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One thing Nate Silver got wrong: Wake County

One thing Nate Silver got wrong on election night: Wake County.

"Almost all of Mr. Romney’s advantage can be explained by one county, Wake County, in North Carolina’s Research Triangle," wrote Nate Silver, the New York Times' superstar statistician, at 9:59 p.m. Tuesday.

The problem: Silver apparently didn't notice that the Wake County Board of Elections still hadn't posted early voting results hours after the polls closed. 

Republicans rejoice in Raleigh amid GOP victories

As the polls came to a close on the East Coast and results slowly began to trickle in bringing the election year to a close the ballroom of the North Raleigh Hilton began to fill up with campaign volunteers and supporters for the North Carolina GOP Party.

For live election results, visit

For the latest in the election, check out for the latest results. And check the homepage for more stories on the hot races.

Exit polls shows few North Carolina voters made choices on Election Day

The exit polls in North Carolina show the economy is the most pressing issue on voters' minds, specifically rising prices and unemployment, according to the National Election Pool.

About four in 10 of the state's voters believe their financial situation is about the same as four years ago and a plurality think the U.S. economy is improving. Only 3 percent of voters decided their choices on Election Day and another 3 percent in the few days prior. About three in four voters made up their minds before Labor Day, the exit polls show.

For more results, as posted by News 14 Carolina, click here or read below. The margin of error is plus-or-minus 4 percent. See more here from CNN.

Voters take their time to make decisions, split tickets

More anedotes from the polls:

Mike Yocum, an information technology professional in Cary, said he only recently decided to vote for President Barack Obama, like he did in 2008. What swayed his decision was Bill Clinton's speech at Pullen Park in Raleigh on Sunday.

"He mentioned that it takes more than four years to fix the economy, and I think he's right," Yocum said. 

Long lines, dedicated voters on Election Day in North Carolina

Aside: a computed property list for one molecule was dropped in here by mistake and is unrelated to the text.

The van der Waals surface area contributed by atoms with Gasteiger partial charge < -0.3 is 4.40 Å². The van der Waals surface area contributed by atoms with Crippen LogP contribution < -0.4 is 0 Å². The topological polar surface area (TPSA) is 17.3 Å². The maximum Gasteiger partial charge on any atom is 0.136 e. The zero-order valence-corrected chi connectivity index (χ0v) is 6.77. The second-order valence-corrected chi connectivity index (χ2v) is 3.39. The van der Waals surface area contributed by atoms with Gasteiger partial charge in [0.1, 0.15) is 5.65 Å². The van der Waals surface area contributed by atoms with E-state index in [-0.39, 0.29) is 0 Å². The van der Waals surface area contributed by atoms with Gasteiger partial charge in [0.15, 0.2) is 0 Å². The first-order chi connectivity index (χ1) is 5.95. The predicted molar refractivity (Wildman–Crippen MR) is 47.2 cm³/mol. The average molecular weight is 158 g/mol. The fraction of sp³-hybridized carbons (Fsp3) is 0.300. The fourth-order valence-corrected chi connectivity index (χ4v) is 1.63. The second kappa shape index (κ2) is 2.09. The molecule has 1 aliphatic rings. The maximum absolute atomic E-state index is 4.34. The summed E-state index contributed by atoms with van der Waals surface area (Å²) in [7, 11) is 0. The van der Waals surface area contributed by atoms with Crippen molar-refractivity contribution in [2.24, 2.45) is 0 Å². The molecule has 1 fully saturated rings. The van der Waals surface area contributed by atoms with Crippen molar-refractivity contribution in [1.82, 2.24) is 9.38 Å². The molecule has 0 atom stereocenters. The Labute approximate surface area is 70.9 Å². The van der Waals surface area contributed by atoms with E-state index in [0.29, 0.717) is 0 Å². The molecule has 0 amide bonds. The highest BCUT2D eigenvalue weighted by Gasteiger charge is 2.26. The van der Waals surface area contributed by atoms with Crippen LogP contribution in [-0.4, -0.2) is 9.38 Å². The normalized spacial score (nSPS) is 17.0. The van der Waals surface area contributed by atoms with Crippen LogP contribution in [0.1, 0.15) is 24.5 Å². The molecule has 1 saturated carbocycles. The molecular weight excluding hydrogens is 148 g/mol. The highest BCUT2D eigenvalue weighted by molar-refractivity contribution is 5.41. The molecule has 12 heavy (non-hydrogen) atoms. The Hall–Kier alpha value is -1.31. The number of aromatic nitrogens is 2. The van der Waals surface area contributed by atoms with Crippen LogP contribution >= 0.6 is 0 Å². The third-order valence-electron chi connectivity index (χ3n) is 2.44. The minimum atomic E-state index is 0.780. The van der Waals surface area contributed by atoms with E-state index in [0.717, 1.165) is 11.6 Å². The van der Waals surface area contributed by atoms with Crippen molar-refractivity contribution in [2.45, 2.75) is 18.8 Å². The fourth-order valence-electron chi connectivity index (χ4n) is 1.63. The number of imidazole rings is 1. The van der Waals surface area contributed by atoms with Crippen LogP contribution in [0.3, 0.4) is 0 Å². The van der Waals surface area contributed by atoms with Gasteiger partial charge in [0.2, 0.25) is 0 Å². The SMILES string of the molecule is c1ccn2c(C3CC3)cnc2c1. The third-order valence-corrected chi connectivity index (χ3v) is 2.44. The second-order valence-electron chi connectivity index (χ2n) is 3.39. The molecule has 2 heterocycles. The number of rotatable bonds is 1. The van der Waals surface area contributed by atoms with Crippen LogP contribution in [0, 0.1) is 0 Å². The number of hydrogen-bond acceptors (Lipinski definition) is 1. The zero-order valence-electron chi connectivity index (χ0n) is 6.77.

Thousands of North Carolina voters rushed to the polls bright and early today, eager to play their part in the final act of the 2012 election.

Most turning out today are traditionalist. They revel in the shared patriotism of joining neighbors at the voting station on the first Tuesday in November.

“It’s exciting to be in the same place, the same day with all your neighbors. You feel like it counts,” said Marshall Green, a Democrat who lives in the Oakwood neighborhood of Raleigh.

Morning Roundup: In Charlotte, First Lady says it's all on the line today

First Lady Michelle Obama repeated Monday what her husband did four years ago – held an election eve rally in Charlotte and urged supporters to stay “fired up” for one more day.

“It’s all going to come down to what happens in a few key battleground states like North Carolina,” Obama told more than 4,000 people who jammed a hanger at Charlotte-Douglas International Airport. “… It’s all at stake tomorrow.” Full story here.

More political headlines:

--An Election Day primer: N.C. counties to watch, top battleground states and a TV guide. Weather won't be a problem statewide.

Obama needs 2,869 more volunteers on Election Day in North Carolina

President Barack Obama's campaign in North Carolina is looking for 2,869 more volunteers on Election Day. Yes, exactly 2,869 (though they'll probably take more if they can get it).

The number is the subject of an "urgent" email message from Obama campaign field director Jeremy Bird to Obama supporters Monday. It says "shifts available all day."

Today's the day

VOTE TODAY: If you haven't already cast your ballot, now is the time. Here's a rundown of what's at stake. (N&O)

FREEMAN FLAP: B.J. Lawson's campaign says it was duped by an advertising firm that was hired to produce an ad with actor Morgan Freeman's voice. Freeman denied that he had recorded the ad. Lawson issued a written apology Monday: "This is terribly unfortunate, and we apologize profusely to Morgan Freeman for what has happened. This is obviously not something we ever would want to misrepresent." (N&O) The ad firm, meanwhile, has denied that it misled the Lawson campaign. MEI Political said in a statement it made clear verbally and in writing to Lawson's campaign that it was using a voice double of Freeman for the ad. (AP)

GOP EMBOLDENED: A takeover of the House in sight, Republicans brimmed with confidence Monday while Democrats braced for losses on the eve of recession-era elections for control of Congress and dozens of statehouses. "The American people are in charge," declared GOP leader John Boehner, vowing to shrink the size and cost of government if his party wins power today. (AP)

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